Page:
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CHINA BOUND: A Guide to Academic Life and Work in the PRC U.S. Consulate General/Guangzhou (Canton) White Swan Hotel   Guangzhou 510133   Guangdong Province, PRC   Telephone: 20-888-8911   FAX: 20-886-2341   Consul General Eugene Martin Branch Public Affairs Officer (USIS) Phillip Wright U.S. Consulate General/Shanghai 1469 Huaihai Zhong Lu   Shanghai 200031, PRC   Telephone: 21-433-6880   FAX: 21-433-4122   Consul General Jerome Ogden Branch Public Affairs Officer (USIS) M. Lynne Martin U.S. Consulate General/Shenyang No. 52, 14 Wei Lu   Heping District   Shenyang 110003   Liaoning, PRC   Telephone: 24-282-0068   FAX: 24-282-0074   Consul General Gerald Pascua Branch Public Affairs Officer (USIS) Valerie Crites POSTAL SERVICES Every university campus and most hotels and neighborhood shopping areas have post offices or counters that provide basic postal services; in many cases, this includes international registered mail. Some of the smaller counters sell only cards, letters, and stamps. International parcel post and other special services are usually offered in specified post offices-in Beijing, at the Friendship Hotel and the International Post Office, located in Jianguomenwai, near the diplomatic quarter. In February 1994, airmail rates from China to the United States were Y2 for a letter and Y1.60 for a postcard. Internal airmail costs Y0.30 or Y0.40 if more than 10g. Internal surface rates are still inexpensive at Y0.20 outside the city and Y0.10 within any urban area. Sea-mail shipment of printed matter is Y26.10 for a 2-kilogram package and Y11 for each additional kilogram. A supply of book mailers can be useful for easy shipment of small parcels. Sea-mail rates for other materials aver-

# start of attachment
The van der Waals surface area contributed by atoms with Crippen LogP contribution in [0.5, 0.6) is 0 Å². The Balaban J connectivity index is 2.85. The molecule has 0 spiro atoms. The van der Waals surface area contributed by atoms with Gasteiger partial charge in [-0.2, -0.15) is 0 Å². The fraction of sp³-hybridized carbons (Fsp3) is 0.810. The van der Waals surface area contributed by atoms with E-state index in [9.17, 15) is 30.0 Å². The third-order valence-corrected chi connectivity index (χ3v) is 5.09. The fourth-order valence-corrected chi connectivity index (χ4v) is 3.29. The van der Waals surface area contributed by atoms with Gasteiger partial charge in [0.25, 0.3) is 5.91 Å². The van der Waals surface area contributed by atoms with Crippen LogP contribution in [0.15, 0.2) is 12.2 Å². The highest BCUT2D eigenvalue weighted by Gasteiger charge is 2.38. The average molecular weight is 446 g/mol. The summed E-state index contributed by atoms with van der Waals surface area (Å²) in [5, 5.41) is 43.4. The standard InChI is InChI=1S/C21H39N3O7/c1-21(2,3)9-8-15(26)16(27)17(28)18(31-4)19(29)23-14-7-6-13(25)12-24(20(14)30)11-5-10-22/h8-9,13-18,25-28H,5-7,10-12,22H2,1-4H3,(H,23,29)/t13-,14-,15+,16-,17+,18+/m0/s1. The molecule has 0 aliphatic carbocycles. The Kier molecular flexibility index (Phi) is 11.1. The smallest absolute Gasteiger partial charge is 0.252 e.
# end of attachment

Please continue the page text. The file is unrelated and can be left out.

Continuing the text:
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CHINA BOUND: A Guide to Academic Life and Work in the PRC age about Y20.90 per kilogram. Packages must be opened and inspected at the post office, which also provides customs forms. Some post offices sell the paper and string for sealing the package. Many Chinese customers prefer to sew cloth bags or build wooden crates for their fragile parcels. Film can be mailed out in special containers sold in the major post offices. Books can be mailed from any postal counter. Express mail is now available from Chinese post offices in major cities for about the same cost as similar services in the United States; it takes from four days to one week to reach most U.S. destinations. Air freight is handled through the Friendship Stores and the airlines. DHL Worldwide Express has service from Beijing, Shanghai, and Guangzhou. Delivery to the United States takes three to four working days. Larger packages can be shipped through special arrangement. Mail delivery in larger cities is usually quite reliable. Letters from the United States to Beijing take about seven to twelve days and from Beijing to major U.S. cities, from four to seven days. You should add a few days for mail that must reach smaller cities on either side. Mail in China sometimes shows evidence of tampering, but rarely goes permanently astray. Since mail at work units is often put into boxes for one or more persons or just laid out on a table or in a hallway, mail is lost usually between this point and the intended recipient. One solution is to make a point of meeting the person who distributes the mail and get to know him personally. For important documents, registered mail is safest. The post office will send a notice for the addressee to pick up the package at the post office, and identification is required. If you move within China, mail will not be forwarded. Notify your correspondents of your new address. In the meantime, you or a friend must return to your original address to pick up mail. Mail delivery from the United States can be expedited by asking relatives and friends to stamp letters and packages clearly as airmail and address them to you in the People's Republic of China. If you are literate in Chinese, or have a friend who is, write out the address in characters on a label that can be left at home and photocopied for multiple use. If not, use Pinyin10 romanization for the name of your city. Not all postal clerks are familiar with Pinyin, however, and delivery can be slowed while the mail is referred to someone who is. As noted earlier, Chinese postal regulations prohibit mailing large amounts of 10   Pinyin, the system of romanization now used in China, has replaced the WadeGiles romanization system used prior to 1979. The Pinyin system more accurately reflects standard Mandarin names and pronunciations. Thus, Peking is now correctly rendered as Beijing, Canton is referred to by its Mandarin pronunciation—Guangzhou—and so forth. Maps and atlases published after 1979 should list the Pinyin romanizations of Chinese cities and provinces.